I wanted to try and get away from high-end luxury design for a post or two because let’s face it – only a very very small percentage can afford it. My favorite part of design is being able to transform someone’s life by changing the space in which they live in. I think everyone should have access to do this or at least have a chance to do it.
Most of my friends have furnished their starter homes with the likes of Pottery Barn or other large retail corporations. I understand the hype of places like Pottery Barn and Crate and Barrel. They are convenient and most people don’t know where else to go. They also spend millions of dollars on marketing campaigns to get you to love them. But let’s face it – those retail stores are not cheap (except for IKEA which is an amazing place), not that high in quality, and create a very general mass produced look. So the question begins – where else can I go to buy furniture and how can I afford to hire a designer?
First off, designers have access to trade only vendors and get a discount at most of the retail corporate chains. The designer will purchase the furniture for you by using their trade account. Secondly, no job is too small for a lot of young designers I know. Every job is an opportunity that can lead to bigger and better opportunities down the road. Furthermore, design is a passion and becomes a part of our lives and helps to define us. New projects provide an outlet and are exciting to take on. And finally, the client is the one to set the budget.
Most designers I know make a commission from a percentage of the decorative products before shipping and tax. Usually it’s anywhere between 25%-35%. So, if you want a sofa that is $3,000, the designer just made $900 if they were using a 30% commission fee. BUT… designers get furniture at net pricing NOT retail. And net pricing usually is discounted 30% from retail. Therefore, you are paying the same amount you normally would for a sofa BUT you have an interior designer doing all the work for you. If you were to build a new home and hired a designer to do all the construction drawings and specifications then you would pay a design fee usually based on an hourly rate. And then on top of that you would also pay the designer the commission as discussed above for any decorative items.
To put the above into context I’ll describe a project of mine from the past. An extremely nice couple hired me a couple of years ago to redo their living room. They, like a lot of people were wary of the design process and seemed apologetic over their small space. However, I was happy to help and excited to start the process with them. They had a relatively small budget for everything they wanted, which included new custom cabinetry to house the television and a new sofa. I was to keep within the budget and provide the following: painted walls, custom cabinetry, sofa, sconces, window treatments, ottoman, two armchairs, a floor lamp, a tray, and two pillows.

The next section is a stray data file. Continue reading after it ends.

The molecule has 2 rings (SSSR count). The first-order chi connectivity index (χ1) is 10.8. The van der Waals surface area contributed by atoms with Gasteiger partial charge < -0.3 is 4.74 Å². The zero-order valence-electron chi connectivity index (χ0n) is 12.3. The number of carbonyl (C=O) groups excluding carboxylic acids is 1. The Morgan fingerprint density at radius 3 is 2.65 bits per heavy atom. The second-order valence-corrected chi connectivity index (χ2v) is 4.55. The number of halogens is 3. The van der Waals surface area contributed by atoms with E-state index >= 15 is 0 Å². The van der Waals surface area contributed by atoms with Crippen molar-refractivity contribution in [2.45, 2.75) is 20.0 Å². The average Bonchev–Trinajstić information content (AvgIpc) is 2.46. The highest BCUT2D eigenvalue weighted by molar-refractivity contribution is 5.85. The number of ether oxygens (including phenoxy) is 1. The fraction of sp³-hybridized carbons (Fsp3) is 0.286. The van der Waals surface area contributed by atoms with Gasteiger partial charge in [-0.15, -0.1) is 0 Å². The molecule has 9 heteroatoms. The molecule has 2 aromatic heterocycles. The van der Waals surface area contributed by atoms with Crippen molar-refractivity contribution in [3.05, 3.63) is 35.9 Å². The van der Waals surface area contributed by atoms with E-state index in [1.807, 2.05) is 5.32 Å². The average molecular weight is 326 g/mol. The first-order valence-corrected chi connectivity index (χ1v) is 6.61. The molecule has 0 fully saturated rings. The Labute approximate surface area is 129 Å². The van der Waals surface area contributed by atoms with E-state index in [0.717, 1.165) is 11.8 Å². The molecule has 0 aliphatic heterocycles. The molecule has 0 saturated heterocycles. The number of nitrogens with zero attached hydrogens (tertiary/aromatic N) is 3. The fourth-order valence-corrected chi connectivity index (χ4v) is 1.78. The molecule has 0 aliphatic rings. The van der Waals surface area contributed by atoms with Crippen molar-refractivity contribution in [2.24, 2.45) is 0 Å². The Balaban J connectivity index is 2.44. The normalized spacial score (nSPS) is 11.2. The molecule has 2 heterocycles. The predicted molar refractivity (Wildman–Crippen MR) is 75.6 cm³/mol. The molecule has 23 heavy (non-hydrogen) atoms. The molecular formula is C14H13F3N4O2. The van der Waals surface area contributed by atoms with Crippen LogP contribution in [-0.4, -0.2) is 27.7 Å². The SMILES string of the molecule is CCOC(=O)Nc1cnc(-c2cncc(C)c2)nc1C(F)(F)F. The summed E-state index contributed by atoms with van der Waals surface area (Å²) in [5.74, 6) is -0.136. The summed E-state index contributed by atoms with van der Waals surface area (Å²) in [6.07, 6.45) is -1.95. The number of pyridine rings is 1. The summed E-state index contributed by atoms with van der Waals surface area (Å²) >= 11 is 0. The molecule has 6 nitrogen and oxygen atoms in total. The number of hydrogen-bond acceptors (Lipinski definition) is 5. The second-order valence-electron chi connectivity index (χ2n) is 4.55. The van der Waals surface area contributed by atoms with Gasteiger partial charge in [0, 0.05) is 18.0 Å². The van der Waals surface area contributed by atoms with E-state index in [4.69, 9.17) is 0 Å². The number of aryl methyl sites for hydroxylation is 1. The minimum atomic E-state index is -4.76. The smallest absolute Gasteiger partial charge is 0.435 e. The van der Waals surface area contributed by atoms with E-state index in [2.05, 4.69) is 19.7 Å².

I’m going to break down what goes into a job this size. It’s a lot different from designing an entire house but gratifying all the same. First I met the client at their home to see the space and to see what their needs and wants were. I then drafted them a floor plan as well as the cabinetry drawing to show my design concept.
After walking them through the space I presented the furniture and fabric ideas. Once I received approval and payment I created purchase orders and millwork drawings for the custom cabinet. The orders get sent. In the time between ordering and delivery (usually 8-12 weeks) I’m working with the vendors making sure the orders went through and ironing out any details such as making sure the fabrics are delivered to the correct vendor, and that the custom pieces are ok. Also in that time the living room gets painted, and the millwork, drapery and sconces all get installed. When the rest of the pieces are complete I’m trying to coordinate the deliveries so they land pretty much at the same time. The best way to install a job is to ask the clients to leave for the day (or week in some cases) so when they come back they walk into a brand new room. The looks on their faces are priceless and for me that’s the best moment of the job.
Hopefully this post helped some of you. You just have to be firm on your budget and communicate with your designer with what you want and what you are expecting. If you’re still intimidated to hire a designer and really want one – message me! I’m more than happy to try and help answer any questions you may have.